Monday, August 22, 2011

Something Blue

The new TJJ blue belts - Hameed, Chris, me, Harold, and Timber

Today I received a present from Royce Gracie black belt, Billy Dowey, in a very lovely shade of blue. (OK, not a present per se. I paid a handsome $10 for the belt later, but that's beside the point).

This new belt is, without a doubt, the most valuable article of clothing I own. See, rank is very hard to achieve in Brazilian Jiu Jitsu - blue belts take on average 1-2 years to earn,while black belts take 10-15 years. This is not a martial art where you can pay dues to your gym, study some material, perform techniques in a static environment and - presto!- you get promoted. Rather, I trained my ass off for a year, competed whenever possible against EVERYONE possible (against girls much smaller than me, and some girls more than 100 pounds bigger than me, never saying no to a match), and  bled, sweat, and cried on the mats until I really, truly, beyond the doubt of anyone who rolls with me, knew the basics...only then was I considered for blue belt promotion.

But this is why I love BJJ. Belts actually MEAN something. You can't buy a belt with money, time on the mats, or academic knowledge. You have to show that you can actually use your skills. Otherwise, what's the point?

So to commemorate my first big step on the long road to becoming a BJJ black belt (aka a lethal, ground-fighting assassin), I thought of some lessons I've learned so far:

1) You are only as good as the school where you train. When choosing a school, ask yourself - Is your instructor respected in the jiu jitsu community? Do you feel comfortable with your teammates? If you have any hesitation, shop around a little more. 

2) There always is someone better than you; there always is someone worse than you (not in your own gym, necessarily, but in the grand scheme of things). Don't worry so much about how you are doing compared to everyone else. Just try to get a little better every time you roll.

3) Be nice to people who outrank you. They know more than you and have been training longer. Good training partners are happy to help and can give you tips to improve your game. But if you spaz on them or go for cheap moves, you will piss them off and they will whoop you.

4) Be nice to the new people. Remember when you first started and you were like - you want me to do what  with my legs? What was once sketchy and undignified to you is now sketchy and undignified to the new guy. Try to make him or her feel welcome.

5) Winning or losing is very important in competition - not so much in practice. If you train with good people, put yourself in bad spots, and keep rolling until you're exhausted, you're setting yourself up to learn and get better - but also to get tapped in practice. This is not a bad thing.

6) Compete as much as you can - and video tape your matches. If you are female, you might have to go outside your comfort zone and compete in matches that aren't "fair" - against girls of different sizes and skill levels than you. Unfortunately, there aren't enough BJJ women to fill out all the weight classes at local tournaments. But if you refuse to compete, you miss out on a major opportunity to learn.

7) Buy a cool gi or pimp out your old gi. Gis are like wedding dresses - they turn regular people into white, amorphous blobs, difficult to distinguish from one another in a line up. This doesn't have to happen to you. If you look good, you will feel good, and then you might roll good.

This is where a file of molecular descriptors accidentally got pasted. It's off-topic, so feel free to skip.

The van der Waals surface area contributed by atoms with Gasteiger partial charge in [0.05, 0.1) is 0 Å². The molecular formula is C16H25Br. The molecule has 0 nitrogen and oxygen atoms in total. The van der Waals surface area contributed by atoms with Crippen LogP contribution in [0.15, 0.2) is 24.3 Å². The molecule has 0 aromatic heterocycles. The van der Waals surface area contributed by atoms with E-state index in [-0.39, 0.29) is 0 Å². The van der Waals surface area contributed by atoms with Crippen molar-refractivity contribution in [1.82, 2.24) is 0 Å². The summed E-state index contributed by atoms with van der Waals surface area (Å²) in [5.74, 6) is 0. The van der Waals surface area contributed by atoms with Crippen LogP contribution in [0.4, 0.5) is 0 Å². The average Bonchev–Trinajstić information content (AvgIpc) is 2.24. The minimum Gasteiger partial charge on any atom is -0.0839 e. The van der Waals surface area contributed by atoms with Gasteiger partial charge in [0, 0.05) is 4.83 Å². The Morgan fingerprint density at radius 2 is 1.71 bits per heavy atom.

8) Take notes! BJJ techniques are very heavy on the details - and the details are what make them work. If you remember 85% of what was covered in class, consider yourself very enough to get a B+...but perhaps not smart enough to use the actual moves that were covered. Doh! Missing a step or two can be the difference between pulling off a move and failing miserably.  So write this shit down.

9) Don't wash your belt. Your belt houses all of your jiu jitsu mojo. Sure, you can get Staph, HPV, and all sorts of icky germs from the mats, your gym equipment, and your teammates. But your belt?!? No, your belt is sacred. It will never hurt you.

10) Don't make eye contact. 'Nuff said


  1. This is the greatest blog ever. I'm a girl just starting BJJ and thought I was the only one. My gym doesn't have any girls, but I hope one day that it'll be just as popular with girls as it is with guys. We are tough, too (probably tougher)!

  2. Nice post! My only gripe is with the title of the blog. BJJ players are much nicer than the stereotypical wrestler! :) Plus, while my belt is indeed sacred, it is never scared--or, at least I hope it's not since that would be kinda fucked up!

    Word verification: Befater

  3. Awesome blog!

    Mike from Bushido

  4. I love you're posts :)
    I just started a short time ago & I'm struggling with it.
    Mostly battling out my normal, boring, obnoxious college life with my Jiu Jitsu life with my..everything else life.
    The time management thing isn't workin out so well for me.
    But congratulations on your belt & I hope you keep bloggin :)

  5. First, I can vouch for Kim taking every match that comes her way at tournaments.

    Second, congrats on that blue belt. Well deserved!

    Third, WASH YOUR BELT. Screw those silly ideas about washing the mojo out of it. Wash the STAPH out. Don't make me get out the pictures. You know I have them.

    See you in September!

  6. Cool: not noticed this blog before, but just saw Fenom link it on Facebook. And yeah, Chrissy is right: read this before you decided to never wash your belt. :)